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i will develop utility program for a company with more than 1000 client and the program must be win application with .Net because my program will act with another program. What is your suggest for place of app.config? one scenario: We put the app.config on the server that configured once and write a windows service for it that publishes the connectionString through TCP/IP Socket.

In Socket programming we don't need for anything because we just use a free Port for send ConnectioString from server to clients. My Scenario based on this approach. (Default port embedded in app).

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6 Answers 6

Reading your question (I am deciphering a bit) I can see that clients may be separated from eachother, and even if it's just in the LAN, the following solution would work:

Develop a WebService whose only job is to give the ConnectionString when called.

This enables you to have an "easy" and robust way of doing this, and could implement it only on the local intranet for security.

Regardless of this, make sure you encrypt the Data and perhaps even RSA sign it good measure. This will give you a secure, robust and less time consuming solution to your problem.

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ok, so you get the connection string from a web service. How do you know where to connect for the web service (web service URL)? You're basically just replacing one piece of information that the client needs (connection string) with another (web service URL) –  marc_s Sep 3 '09 at 6:06
I see your point, however it's not quite the same. Firstly, the WebService URL (please note URL, not IP) should remain constant, as if you move it, you just need to change DNS settings (and thats server side, not client side). Also, there is no secure information in the URL, as opposed to the ConStr. This means that the applications can hard-code the URL of the WS and it would only change in exceptional circumstances. The password in the ConStr should change much more regularly, for example. –  Kyle Rozendo Sep 3 '09 at 6:51

The app.config belongs with the client app - I wouldn't even try and hack together something else. Ship it as part of your app and install it. Especially the connection strings cannot really be outsourced anywhere else.

We use a hybrid scenario where we have just about only the connection string in the app.config on every client, and anything else that needs to be configured is in a database table which everyone reads.

But the connection string can't really be centralized in the database..... how would you connect to the database to read the connection string then? :-) A classic "chicken-and-egg" problem.

So: just use app.config and put your connection string there (if needed, encrypt the <connectionStrings> section).

The only viable alternative would be to embed the connection string into the app itself - as a constant string in a "Constants.cs" file or something.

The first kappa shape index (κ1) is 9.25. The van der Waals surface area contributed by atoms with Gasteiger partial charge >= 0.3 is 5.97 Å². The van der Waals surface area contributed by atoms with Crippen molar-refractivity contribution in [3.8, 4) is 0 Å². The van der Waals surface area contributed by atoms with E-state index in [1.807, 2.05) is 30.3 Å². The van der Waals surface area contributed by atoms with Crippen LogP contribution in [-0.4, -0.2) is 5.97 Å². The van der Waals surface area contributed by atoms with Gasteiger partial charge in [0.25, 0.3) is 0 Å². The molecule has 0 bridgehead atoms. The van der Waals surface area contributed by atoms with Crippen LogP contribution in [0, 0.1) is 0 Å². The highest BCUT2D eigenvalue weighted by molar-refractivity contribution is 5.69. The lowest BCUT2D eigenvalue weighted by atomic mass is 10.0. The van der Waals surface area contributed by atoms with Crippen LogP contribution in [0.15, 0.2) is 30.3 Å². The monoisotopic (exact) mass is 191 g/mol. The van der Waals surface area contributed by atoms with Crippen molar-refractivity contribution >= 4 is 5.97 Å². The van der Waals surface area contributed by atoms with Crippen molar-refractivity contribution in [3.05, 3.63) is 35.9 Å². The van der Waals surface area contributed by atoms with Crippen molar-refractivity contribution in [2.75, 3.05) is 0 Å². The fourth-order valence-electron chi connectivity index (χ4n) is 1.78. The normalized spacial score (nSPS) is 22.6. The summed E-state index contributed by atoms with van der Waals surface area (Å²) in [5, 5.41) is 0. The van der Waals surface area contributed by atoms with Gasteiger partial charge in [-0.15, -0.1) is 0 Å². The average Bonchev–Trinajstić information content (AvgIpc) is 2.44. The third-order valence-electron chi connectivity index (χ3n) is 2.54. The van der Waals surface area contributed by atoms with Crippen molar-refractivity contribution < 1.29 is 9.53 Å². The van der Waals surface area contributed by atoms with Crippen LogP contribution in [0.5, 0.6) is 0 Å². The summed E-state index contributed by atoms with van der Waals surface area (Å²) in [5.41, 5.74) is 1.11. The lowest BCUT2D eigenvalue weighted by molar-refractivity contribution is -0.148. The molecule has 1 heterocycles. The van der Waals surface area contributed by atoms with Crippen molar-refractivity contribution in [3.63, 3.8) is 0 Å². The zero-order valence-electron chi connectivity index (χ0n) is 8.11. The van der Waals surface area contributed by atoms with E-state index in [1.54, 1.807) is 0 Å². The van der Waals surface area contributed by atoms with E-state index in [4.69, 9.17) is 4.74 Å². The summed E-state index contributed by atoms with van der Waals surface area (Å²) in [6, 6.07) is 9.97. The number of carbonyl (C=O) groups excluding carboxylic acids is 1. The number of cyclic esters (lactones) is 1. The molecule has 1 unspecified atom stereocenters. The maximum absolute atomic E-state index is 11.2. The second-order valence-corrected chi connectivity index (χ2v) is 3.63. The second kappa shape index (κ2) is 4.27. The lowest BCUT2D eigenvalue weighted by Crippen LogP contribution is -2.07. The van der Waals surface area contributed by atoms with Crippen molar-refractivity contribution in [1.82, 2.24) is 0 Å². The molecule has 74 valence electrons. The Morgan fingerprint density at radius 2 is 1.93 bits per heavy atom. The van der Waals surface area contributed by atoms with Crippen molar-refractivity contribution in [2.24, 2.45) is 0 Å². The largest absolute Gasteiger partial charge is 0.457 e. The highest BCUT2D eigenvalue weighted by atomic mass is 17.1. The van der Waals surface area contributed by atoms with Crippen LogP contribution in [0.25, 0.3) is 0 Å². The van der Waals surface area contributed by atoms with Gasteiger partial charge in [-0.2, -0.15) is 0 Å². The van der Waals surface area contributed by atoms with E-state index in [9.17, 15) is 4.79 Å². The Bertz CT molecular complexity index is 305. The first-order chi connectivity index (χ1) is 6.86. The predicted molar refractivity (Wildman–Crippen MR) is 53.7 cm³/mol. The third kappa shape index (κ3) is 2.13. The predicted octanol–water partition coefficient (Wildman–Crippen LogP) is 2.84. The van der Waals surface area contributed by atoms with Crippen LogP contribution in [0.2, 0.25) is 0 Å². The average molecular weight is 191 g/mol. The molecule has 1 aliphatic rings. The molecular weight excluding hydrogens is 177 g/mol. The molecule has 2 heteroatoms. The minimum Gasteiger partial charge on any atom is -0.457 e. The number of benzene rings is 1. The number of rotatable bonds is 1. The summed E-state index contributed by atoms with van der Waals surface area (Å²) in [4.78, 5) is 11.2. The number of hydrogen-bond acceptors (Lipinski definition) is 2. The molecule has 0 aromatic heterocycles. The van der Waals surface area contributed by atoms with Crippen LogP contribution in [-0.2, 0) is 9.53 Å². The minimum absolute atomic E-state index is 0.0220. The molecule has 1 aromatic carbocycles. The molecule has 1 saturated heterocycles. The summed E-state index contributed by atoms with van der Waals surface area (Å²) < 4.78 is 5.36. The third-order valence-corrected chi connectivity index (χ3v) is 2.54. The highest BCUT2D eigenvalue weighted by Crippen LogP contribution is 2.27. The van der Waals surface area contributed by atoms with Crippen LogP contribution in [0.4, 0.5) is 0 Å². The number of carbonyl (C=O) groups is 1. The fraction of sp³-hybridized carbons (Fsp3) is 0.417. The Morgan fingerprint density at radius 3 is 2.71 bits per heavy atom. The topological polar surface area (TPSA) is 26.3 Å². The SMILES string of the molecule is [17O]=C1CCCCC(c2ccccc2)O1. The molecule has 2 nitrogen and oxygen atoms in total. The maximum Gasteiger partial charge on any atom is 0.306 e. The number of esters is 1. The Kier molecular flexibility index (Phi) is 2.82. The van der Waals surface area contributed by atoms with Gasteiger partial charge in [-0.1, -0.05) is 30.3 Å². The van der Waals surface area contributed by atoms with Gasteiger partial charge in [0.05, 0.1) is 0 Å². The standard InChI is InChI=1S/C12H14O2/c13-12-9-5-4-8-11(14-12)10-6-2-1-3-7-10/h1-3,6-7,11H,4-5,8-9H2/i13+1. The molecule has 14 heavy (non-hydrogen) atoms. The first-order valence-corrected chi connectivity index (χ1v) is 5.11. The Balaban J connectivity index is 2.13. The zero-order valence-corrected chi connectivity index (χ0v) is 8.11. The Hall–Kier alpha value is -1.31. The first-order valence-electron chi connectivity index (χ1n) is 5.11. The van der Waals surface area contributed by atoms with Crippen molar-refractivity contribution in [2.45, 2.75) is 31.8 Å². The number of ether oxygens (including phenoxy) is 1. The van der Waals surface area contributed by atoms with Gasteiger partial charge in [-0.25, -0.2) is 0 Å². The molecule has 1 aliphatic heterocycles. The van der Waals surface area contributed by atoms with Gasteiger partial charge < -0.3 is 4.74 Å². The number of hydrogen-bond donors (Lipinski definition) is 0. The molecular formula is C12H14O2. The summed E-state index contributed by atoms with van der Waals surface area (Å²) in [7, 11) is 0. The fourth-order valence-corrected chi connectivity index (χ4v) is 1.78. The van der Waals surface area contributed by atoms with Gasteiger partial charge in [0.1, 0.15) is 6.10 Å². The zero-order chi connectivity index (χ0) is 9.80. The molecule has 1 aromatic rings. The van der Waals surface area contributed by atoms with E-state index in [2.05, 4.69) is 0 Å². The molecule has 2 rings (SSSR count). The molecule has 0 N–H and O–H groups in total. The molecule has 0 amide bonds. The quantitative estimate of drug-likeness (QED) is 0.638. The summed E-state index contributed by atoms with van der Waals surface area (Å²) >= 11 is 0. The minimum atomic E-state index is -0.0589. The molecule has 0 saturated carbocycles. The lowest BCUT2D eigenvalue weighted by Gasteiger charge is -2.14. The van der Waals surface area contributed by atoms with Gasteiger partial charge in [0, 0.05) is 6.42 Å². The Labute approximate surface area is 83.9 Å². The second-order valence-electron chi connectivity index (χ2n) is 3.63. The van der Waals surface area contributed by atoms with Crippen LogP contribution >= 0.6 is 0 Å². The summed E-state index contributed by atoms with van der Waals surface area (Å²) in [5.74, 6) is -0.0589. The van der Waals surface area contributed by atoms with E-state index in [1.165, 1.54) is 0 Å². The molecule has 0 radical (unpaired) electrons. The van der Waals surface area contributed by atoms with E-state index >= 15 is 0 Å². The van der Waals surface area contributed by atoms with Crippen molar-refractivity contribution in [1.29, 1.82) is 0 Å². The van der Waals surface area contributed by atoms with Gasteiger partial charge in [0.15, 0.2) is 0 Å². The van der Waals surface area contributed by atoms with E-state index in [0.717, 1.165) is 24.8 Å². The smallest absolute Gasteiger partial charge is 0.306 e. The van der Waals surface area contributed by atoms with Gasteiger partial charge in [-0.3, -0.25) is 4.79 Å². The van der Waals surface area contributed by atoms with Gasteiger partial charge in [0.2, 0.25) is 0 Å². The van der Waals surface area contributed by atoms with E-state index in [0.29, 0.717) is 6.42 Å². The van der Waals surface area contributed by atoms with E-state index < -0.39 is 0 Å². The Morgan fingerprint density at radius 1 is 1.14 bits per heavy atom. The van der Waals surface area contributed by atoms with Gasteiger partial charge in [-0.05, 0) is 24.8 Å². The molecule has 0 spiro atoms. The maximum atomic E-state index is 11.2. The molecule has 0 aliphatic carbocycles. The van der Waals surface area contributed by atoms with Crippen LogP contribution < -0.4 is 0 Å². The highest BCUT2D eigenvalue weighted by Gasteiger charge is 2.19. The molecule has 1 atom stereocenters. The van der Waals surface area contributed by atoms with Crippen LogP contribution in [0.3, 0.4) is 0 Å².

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If you attended on my question, you will find a notice that it demonstrates a connection with Socket. In Socket programming we don't need for anything because we just use a free Port for send ConnectioString from server to clients. My Scenario based on this approach. (Default port embedded in app). –  Meysam Javadi Sep 3 '09 at 5:39

The ideal architecture would be to provide a service that acts as your data layer - your WinForms application would make calls on this service to perform all its interaction with the database. Not only does this provide an abstraction layer for your data access, but it centralises your data connectivity into a single area (your data service), so you can store your connection string securely on the server that hosts this data service.

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If you want central configuration, I would put the configuration into Active Directory, under the CN=Services, CN=Configuration node.

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please, explain more –  Meysam Javadi Sep 3 '09 at 5:52

I use an adaptive connection string that configures itself based on the network and/or machine that the application is running on. I wrote a blog post about this approach some time ago. The key is to override the SettingsLoaded event to reconfigure the baked in connection strings. This will work on any .NET Windows client application or DLL. I even used this technique within DLLs to control the connection string for web applications. It really makes deployment a snap!

Of course this is not the best approach for all scenarios. One drawback is that users and administrators can't change the connection string with the configuration file.

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On your server you will have IIS, you can define a url http://myapp.myserver.com and you can put an xml page there, wherever your clients can be, when they start, they can query http://myapp.myserver.com/myapp-config.xml , and on this file you can store version, connection string etc.

And you will have to manually instantiate all variables that you intend to load from this xml instead of app.config, but its not difficult to store your connection string in your program in static variable initiated after reading myapp-config.xml

Shipping app.config at client's place is not good because in case if you need to change any values, change server or distribute load, it will be difficult to redistribute everything.

Instead you can also keep a check on version of xml, if version changes, you can notify to download new version from same server and upgrade their program.

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